Appeal from a judgment for the plaintiff in the Superior Court of Los Angeles County. Hines, J.
The finding, " that for several years past the defendant has been guilty of repeated acts of extreme cruelty to plaintiff and their children," is not of a fact, but a conclusion of law. (Wells v. McPike , 21 Cal. 219; Frisch v. Caler, id. 71; Lightner v. Menzel , 35 id. 452; People v. Board of Supervisors , 27 id. 674; Polhemus v. Carpenter , 42 id. 375.) The findings must state the facts expressly and specially, not generally. The true test is, would they be good as a special verdict? (Breeze v. Doyle , 19 id. 105; Phoenix Water Co. v. Fletcher , 23 id. 488; Garfield v. K. F. & T. M. Co. , 17 id. 510.) In action for divorce based on cruelty, specific facts must be alleged, and the general allegation of cruelty is insufficient. (Harrison v. Harrison, 7 Ired. 484; Lewis v. Lewis , 5 Mo. 278; Hill v. Hill , 10 Ala. 527; Wright v. Wright, 3 Tex. 168; Wilson v. Wilson, 2 Dev. & Bat. 377; Brown v. Brown, 2 R.I. 381; Fellows v. Fellows , 8 N.H. 160; Ward v. Ward, 1 Tenn. Ch. 262; Horne v. Horne, id. 259; Smith v. Smith , 43 N.H. 234.)
Thom & Stephens and F. H. Howard, for Appellant.
Brunson & Wells and George S. Hupp, for Respondent.
As to the sufficiency of findings the test is, would they be sufficient if presented by a jury as a special verdict? (Breeze v. Doyle , 19 Cal. 101.) The Court should find the ultimate facts, not state the evidence. (Jones v. Clark , 42 id. 180; Coveny v. Hale , 49 id. 556; Mathews v. Kinsell , 41 id. 514; Hihn v. Peck , 30 id. 286.) " Extreme cruelty" is a term defined by Section 94 Civil Code, and is as follows: " Extreme cruelty is the infliction of grievous bodily injury or grievous mental suffering upon the other by one party to the marriage." The acts of defendant produced this effect. Those acts constitute the ultimate fact expressed in the term " extreme cruelty." Extreme cruelty is a fact which by no assertion or sophistry can be tortured into a conclusion of law. It is torture itself. Extreme cruelty is grievous mental suffering. It is a state of being, and not a conclusion of law. It is an ultimatecondition of mind or body produced by successive acts, and not a legal and logical conclusion drawn from a major and a minor premise.
OPINION In Bank. The Court:
Plaintiff sued defendant for a divorce on the ground of extreme cruelty, alleging in his complaint various acts claimed to constitute cruelty, all of which are denied in the defendant's answer. A decree of divorce was entered in the Court below, and one of the errors assigned on this appeal is that the findings are insufficient to support the judgment. The following are the findings on the question of extreme cruelty:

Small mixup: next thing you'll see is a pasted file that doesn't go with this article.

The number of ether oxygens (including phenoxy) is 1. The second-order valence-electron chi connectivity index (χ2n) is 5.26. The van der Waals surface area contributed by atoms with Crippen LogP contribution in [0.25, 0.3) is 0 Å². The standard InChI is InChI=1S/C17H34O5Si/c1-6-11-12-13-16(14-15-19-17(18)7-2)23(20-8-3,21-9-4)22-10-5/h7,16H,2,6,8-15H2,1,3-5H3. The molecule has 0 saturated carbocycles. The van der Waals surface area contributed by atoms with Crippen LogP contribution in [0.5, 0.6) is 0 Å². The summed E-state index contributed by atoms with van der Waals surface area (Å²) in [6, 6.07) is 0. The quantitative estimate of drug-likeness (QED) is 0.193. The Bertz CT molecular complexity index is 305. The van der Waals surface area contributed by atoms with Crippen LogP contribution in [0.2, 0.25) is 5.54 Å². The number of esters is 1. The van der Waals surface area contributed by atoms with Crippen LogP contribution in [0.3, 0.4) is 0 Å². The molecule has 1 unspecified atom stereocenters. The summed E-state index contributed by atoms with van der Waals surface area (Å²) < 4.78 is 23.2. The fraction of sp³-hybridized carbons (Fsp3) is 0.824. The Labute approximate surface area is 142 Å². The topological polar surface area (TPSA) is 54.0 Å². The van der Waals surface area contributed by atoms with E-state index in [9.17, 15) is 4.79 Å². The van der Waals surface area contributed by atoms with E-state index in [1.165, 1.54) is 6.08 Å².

" 5. That the conduct of the defendant toward the plaintiff, and her treatment of her children during the last several years, has, upon repeated occasions, been extremely cruel, and that in the month of June, 1880, without the consent or knowledge of the plaintiff, she deserted her husband and children, and went to Dusseldorf, in Germany, for the purpose, as she now claims, of perfecting herself in the art of painting, and remained absent from her said husband and children until the seventeenth day of September thence next ensuing, upon which day she returned to Los Angeles City.
" 6. That the repeated acts of cruelty, as established by the evidence, upon the part of said defendant toward her said husband and children during the last several years, have inflicted upon the plaintiff grievous mental suffering."
It will be observed that the only fact of alleged cruelty expressly found is that the defendant deserted her husband and children and went to Dusseldorf, in Germany, for the purpose of perfecting herself in the art of painting, and was abroad from June until September, 1880. This act did not of itself constitute such cruelty as entitled the plaintiff to a divorce. (1 Bish. on Marriage and Divorce, § 738.) The sixth finding is but a conclusion of law, and does not find any fact in issue in the case. (Polhemus v. Carpenter , 42 Cal. 386.)
Judgment reversed and cause remanded.